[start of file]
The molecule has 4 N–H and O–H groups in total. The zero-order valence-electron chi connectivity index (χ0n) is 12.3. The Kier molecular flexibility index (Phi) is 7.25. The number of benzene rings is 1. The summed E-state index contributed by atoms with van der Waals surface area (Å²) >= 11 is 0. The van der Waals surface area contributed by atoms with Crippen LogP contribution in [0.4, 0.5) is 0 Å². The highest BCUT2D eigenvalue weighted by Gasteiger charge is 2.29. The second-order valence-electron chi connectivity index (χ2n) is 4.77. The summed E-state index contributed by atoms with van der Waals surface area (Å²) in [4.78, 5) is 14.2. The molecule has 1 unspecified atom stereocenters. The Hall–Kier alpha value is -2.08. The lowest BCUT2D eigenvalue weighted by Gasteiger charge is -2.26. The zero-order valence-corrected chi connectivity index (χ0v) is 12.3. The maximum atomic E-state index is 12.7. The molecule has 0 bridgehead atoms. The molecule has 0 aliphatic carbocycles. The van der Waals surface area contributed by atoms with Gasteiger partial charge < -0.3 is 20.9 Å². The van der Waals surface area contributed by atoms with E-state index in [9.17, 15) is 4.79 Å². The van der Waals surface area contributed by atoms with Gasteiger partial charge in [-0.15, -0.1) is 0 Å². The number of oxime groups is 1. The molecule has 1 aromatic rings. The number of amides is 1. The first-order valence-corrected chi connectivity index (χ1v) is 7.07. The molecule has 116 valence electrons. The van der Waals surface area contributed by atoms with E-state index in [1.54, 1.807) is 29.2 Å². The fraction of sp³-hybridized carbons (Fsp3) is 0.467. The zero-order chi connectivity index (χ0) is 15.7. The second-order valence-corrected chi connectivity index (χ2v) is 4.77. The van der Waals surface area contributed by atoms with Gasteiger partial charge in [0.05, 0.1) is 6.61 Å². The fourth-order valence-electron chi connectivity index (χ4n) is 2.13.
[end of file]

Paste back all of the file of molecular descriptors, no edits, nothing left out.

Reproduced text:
The molecule has 4 N–H and O–H groups in total. The zero-order valence-electron chi connectivity index (χ0n) is 12.3. The Kier molecular flexibility index (Phi) is 7.25. The number of benzene rings is 1. The summed E-state index contributed by atoms with van der Waals surface area (Å²) >= 11 is 0. The van der Waals surface area contributed by atoms with Crippen LogP contribution in [0.4, 0.5) is 0 Å². The highest BCUT2D eigenvalue weighted by Gasteiger charge is 2.29. The second-order valence-electron chi connectivity index (χ2n) is 4.77. The summed E-state index contributed by atoms with van der Waals surface area (Å²) in [4.78, 5) is 14.2. The molecule has 1 unspecified atom stereocenters. The Hall–Kier alpha value is -2.08. The lowest BCUT2D eigenvalue weighted by Gasteiger charge is -2.26. The zero-order valence-corrected chi connectivity index (χ0v) is 12.3. The maximum atomic E-state index is 12.7. The molecule has 0 bridgehead atoms. The molecule has 0 aliphatic carbocycles. The van der Waals surface area contributed by atoms with Gasteiger partial charge < -0.3 is 20.9 Å². The van der Waals surface area contributed by atoms with E-state index in [9.17, 15) is 4.79 Å². The van der Waals surface area contributed by atoms with Gasteiger partial charge in [-0.15, -0.1) is 0 Å². The number of oxime groups is 1. The molecule has 1 aromatic rings. The number of amides is 1. The first-order valence-corrected chi connectivity index (χ1v) is 7.07. The molecule has 116 valence electrons. The van der Waals surface area contributed by atoms with E-state index in [1.54, 1.807) is 29.2 Å². The fraction of sp³-hybridized carbons (Fsp3) is 0.467. The zero-order chi connectivity index (χ0) is 15.7. The second-order valence-corrected chi connectivity index (χ2v) is 4.77. The van der Waals surface area contributed by atoms with Gasteiger partial charge in [0.05, 0.1) is 6.61 Å². The fourth-order valence-electron chi connectivity index (χ4n) is 2.13.